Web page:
Saturday, April 28, 2012

Catching up with Nancy Harms

When vocalist Nancy Harms moved from Minneapolis to New York in 2010, she left us with her remarkable debut CD, "In the Indigo," and a collective longing for more of her unique sound and way with time. Hearing Nancy sing is like watching a flying trapeze artist sail from bar to bar, doing aerial tricks along the way. She has returned since for the "Blue" concert at the Capri Theatre in north Minneapolis; for a series of studio recordings for Arne Fogel's radio program "Minnesota Voices: Certain Standards"; for a night at the Artists' Quarter in St. Paul with guitarist Zacc Harris, bassist James Buckley, and drummer Jay Epstein. But we don't see and hear nearly enough of her.

She's a complicated girl, full of seeming contradictions: so cool, yet her songs ache with emotion; so relaxed and calm, yet her mind must be moving at stratospheric speeds to improvise and play with time as she does. Wistful, yet wise. An old soul in a young and classy package. She's originally from Clara City, pop. 1,297, but don't think you'll put anything past her. She's also a straight-shooter, and someone you instinctively trust. Not long after meeting her, I was handing her the keys to our house.

Wednesday, April 25, 2012

Tuesday at Maude

Tuesday, April 24. While the sun poured through Cafe Maude's big front windows overlooking Penn Ave., Patrick Harison and Kip Jones played their own unique brand of "folk music from countries that don't exist," and HH and I made shadow puppets on the menu. We arrived at 7 and stayed to the end of the music at 10. By then, the crowd noise had subsided and the listeners were there. Bassist Jeremy Boettcher stopped by, and we met a couple who had come for dinner and stayed, dumbfounded and delighted by the sounds of accordion and violin. We talked briefly with them afterward. They keep bees.

Sunday, April 22, 2012

An abundance of jazz awards

Lately it seems that every time I open an email or visit a website or page through a magazine, I read about another jazz award or gift.

On May 24, drummer and bandleader Roy Haynes will take home a Peabody Medal for Outstanding Contributions to Music in America.

Last Thursday, April 19, the first class of Doris Duke Artists--21 performing artists in the fields of jazz, dance, and theater--was awarded a total of $5.775 million. Life-changing cash grants of $225,000 each (second in size only to the MacArthur Foundation's "genius" grants of $500,000) were given to Don Byron, Bill Frisell, John Hollenbeck, Vijay Iyer, and Nicole Mitchell.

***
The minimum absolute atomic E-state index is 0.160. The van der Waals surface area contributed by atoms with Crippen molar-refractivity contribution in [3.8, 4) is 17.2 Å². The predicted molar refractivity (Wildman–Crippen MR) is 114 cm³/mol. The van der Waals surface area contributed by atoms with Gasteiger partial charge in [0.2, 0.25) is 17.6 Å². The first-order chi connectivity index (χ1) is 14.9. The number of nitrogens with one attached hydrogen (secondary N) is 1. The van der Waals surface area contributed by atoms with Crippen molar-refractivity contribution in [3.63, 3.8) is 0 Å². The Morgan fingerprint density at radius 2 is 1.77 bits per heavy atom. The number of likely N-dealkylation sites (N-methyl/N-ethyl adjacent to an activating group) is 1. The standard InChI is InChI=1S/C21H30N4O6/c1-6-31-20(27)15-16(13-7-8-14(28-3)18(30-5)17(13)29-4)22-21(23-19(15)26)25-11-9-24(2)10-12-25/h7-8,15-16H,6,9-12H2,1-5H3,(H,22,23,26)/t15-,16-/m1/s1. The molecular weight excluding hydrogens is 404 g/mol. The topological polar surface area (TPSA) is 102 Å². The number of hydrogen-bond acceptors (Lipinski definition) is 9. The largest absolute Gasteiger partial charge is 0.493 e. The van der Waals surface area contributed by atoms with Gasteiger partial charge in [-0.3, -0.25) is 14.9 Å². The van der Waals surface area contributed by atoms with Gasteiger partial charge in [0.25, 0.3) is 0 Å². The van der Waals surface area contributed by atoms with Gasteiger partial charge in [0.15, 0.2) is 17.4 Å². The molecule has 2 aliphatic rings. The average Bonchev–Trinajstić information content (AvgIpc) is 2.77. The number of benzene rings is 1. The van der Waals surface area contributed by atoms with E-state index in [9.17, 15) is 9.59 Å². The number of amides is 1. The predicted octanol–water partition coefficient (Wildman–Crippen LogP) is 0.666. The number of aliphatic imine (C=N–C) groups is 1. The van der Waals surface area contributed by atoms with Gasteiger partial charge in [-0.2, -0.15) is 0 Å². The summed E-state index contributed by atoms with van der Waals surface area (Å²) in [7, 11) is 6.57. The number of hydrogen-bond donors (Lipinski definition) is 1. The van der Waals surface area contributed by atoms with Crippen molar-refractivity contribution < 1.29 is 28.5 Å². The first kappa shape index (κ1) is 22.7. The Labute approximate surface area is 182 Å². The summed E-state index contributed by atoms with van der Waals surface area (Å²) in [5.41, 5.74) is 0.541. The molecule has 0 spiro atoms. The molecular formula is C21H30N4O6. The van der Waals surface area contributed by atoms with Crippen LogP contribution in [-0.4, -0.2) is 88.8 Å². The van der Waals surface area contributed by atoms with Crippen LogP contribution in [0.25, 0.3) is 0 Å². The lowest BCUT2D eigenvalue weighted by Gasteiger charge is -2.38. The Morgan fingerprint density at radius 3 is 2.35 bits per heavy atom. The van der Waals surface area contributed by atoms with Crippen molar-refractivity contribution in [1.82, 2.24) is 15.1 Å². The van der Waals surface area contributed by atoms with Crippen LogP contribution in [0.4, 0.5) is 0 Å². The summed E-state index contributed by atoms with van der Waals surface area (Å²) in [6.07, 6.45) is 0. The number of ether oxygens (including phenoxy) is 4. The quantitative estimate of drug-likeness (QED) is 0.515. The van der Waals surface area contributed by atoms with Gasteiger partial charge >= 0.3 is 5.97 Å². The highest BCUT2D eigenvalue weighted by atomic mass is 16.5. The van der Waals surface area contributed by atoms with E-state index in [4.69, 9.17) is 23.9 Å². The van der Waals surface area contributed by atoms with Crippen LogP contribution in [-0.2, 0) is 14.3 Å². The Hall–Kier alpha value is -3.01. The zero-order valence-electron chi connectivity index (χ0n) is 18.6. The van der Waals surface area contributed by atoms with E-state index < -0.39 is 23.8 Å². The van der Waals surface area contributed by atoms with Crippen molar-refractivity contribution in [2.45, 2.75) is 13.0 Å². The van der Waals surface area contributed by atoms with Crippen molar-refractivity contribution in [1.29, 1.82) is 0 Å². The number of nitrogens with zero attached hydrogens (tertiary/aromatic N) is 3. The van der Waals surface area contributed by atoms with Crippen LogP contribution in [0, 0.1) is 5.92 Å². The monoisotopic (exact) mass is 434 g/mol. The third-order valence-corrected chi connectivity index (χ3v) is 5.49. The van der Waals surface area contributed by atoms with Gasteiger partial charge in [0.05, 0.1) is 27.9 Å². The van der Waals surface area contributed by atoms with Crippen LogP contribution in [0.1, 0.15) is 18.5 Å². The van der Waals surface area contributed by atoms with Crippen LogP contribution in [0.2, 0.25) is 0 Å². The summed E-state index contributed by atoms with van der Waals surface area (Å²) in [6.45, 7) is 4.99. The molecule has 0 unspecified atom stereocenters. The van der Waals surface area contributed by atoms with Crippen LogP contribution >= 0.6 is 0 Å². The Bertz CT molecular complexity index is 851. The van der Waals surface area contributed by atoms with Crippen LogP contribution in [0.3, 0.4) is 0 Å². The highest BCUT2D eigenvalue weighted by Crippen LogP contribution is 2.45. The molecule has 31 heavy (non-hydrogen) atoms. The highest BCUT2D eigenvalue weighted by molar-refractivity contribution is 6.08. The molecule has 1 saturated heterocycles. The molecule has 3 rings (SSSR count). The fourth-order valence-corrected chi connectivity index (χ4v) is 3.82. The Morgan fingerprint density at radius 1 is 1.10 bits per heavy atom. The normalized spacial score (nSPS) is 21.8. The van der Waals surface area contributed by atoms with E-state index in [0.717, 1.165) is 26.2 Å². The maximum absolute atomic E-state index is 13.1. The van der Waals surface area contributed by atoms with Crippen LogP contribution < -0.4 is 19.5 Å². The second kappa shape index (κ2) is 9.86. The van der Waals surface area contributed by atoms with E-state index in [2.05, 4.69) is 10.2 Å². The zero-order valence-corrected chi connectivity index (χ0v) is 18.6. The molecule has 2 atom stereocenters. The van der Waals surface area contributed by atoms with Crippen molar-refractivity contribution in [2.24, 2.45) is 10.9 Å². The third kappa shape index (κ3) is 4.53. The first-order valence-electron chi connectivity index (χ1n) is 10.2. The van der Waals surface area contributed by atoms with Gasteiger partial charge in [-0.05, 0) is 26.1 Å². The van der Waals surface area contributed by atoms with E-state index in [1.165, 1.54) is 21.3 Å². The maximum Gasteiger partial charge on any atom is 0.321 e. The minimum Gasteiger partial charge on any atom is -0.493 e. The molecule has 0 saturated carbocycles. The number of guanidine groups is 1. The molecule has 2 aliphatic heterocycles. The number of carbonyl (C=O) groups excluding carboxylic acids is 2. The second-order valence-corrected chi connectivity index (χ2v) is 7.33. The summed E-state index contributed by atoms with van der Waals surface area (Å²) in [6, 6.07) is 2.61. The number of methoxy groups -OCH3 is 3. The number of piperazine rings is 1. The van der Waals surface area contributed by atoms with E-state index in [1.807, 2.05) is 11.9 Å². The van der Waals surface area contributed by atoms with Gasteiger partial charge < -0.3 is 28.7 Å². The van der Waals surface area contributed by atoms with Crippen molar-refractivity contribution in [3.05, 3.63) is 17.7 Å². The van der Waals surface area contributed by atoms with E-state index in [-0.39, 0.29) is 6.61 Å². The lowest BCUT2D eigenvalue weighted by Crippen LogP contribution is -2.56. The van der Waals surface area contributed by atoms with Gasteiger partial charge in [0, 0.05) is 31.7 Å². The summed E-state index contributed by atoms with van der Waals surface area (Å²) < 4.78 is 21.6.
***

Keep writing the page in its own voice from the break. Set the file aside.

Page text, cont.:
Earlier that week, on April 17, jazz historian Dan Morgenstern received the Rutgers University Award in recognition of his "exceptional contributions to preserving, promoting, and advancing our understanding of jazz." Morgenstern served as Director of the Institute of Jazz Studies at Rutgers-Newark from 1976 until his retirement in January 2012.

On or near that date, jazz vocalist Kurt Elling won the 2012 ECHO Jazz Prize (Germany's Grammy) for International Male Singer of the Year.

On April 13, the 2012 Guggenheim Fellows were announced. Among them were Terry Teachout, Louis Armstrong's biographer (and blogger, and writer for the Wall Street Journal) and drummer-composer Bobby Previte.

On April 11, Indiana University's Jacobs School of Music Jazz Studies Department received a $1.9 million gift from the estate of Anne and Paul Plummer. Paul Plummer was a tenor saxophonist and friend of the University's Distinguished Professor David N. Baker.

CD review: Forward Energy's "The Awakening"

Many jazz musicians, fans, and members of the press know Tim Orr as the hard-working, Scotch-appreciating marketing associate/media relations dude for the Monterey Jazz Festival. More should know him as a drummer. Orr studied with Ed Blackwell at Wesleyan in the '80s, then worked variously for Virgin Records, MCA, Arkadia, at the Brubeck Institute, and as a freelance journalist ("Traps," "Drum") before signing on with Monterey in 2006. He has been performing since 1976 ("1500 gigs and counting," his words), playing in rock bands, musical theater, Cajun and zydeco bands, jazz and blues bands, and improvising/avant-garde/experimental/free jazz groups.